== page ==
What this play lacks in subtlety it makes up for in suspense.
The veneer of nouveau riche eutopia is evidently paper thin from the outset; there’s something unnervingly strained about the music that opens the show; an obscure cover version of The Beatles track Words We Said Today in a minor key. The initial harmony of the Carver family’s status quo sits uncomfortably in the lounge of their Cheshire manor house where the play is set; something’s wrong but it’s hard to put one’s finger on what. The anticipation is delicious.
Sadly, this atmosphere is not sustained quite as successfully throughout. There is much skill in the script writing, some real truth in the family dynamics and in the characterisation, particularly deceptive Eddie as he gets caught up in his own web of lies. Some of the exposition is effortless and well judged, such as a wonderful sequence towards the conclusion where we realise the motivations for a secret visit to the doctor; but at times it seems a little too obvious and it becomes a case of 'when will it happen?' rather than 'what will happen next?'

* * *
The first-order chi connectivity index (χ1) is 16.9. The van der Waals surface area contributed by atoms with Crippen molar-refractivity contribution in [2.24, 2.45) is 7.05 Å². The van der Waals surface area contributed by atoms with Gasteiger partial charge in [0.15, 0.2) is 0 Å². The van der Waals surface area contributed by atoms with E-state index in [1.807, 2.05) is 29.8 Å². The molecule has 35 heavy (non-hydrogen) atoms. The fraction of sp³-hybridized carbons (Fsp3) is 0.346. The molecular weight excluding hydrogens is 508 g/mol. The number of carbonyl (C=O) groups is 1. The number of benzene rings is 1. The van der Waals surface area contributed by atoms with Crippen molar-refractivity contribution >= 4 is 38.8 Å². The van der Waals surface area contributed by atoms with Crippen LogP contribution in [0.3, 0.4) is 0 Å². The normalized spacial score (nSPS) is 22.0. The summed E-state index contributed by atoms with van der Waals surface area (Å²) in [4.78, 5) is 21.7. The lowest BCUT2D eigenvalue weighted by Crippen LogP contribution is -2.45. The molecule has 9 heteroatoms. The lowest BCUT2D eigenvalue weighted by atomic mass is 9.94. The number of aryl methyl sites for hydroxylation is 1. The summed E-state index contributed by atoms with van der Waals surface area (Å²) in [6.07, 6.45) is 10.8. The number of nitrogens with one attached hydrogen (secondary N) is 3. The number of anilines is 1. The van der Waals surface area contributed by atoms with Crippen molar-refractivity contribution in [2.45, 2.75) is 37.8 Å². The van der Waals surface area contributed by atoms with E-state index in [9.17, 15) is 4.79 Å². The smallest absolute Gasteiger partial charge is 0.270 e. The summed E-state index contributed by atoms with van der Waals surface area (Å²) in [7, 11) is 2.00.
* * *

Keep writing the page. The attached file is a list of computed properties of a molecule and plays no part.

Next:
Noreen Kershaw’s direction elegantly tackles a tricky challenge in staging the climax. Jodie Comer’s stage debut as Ruby, the teenage daughter, is confident, highly competent and equal to her experienced counterparts. Some variation in tone and pace in her monologue would really see her shine.
Andrew Dunn inhabits multi-faceted Eddie and negotiates his duplicity with apparent ease as Julie Riley switches between mother and wife as matriarch, Pam, at the same time as she laments relinquishing her beauty queen dreams and her independence.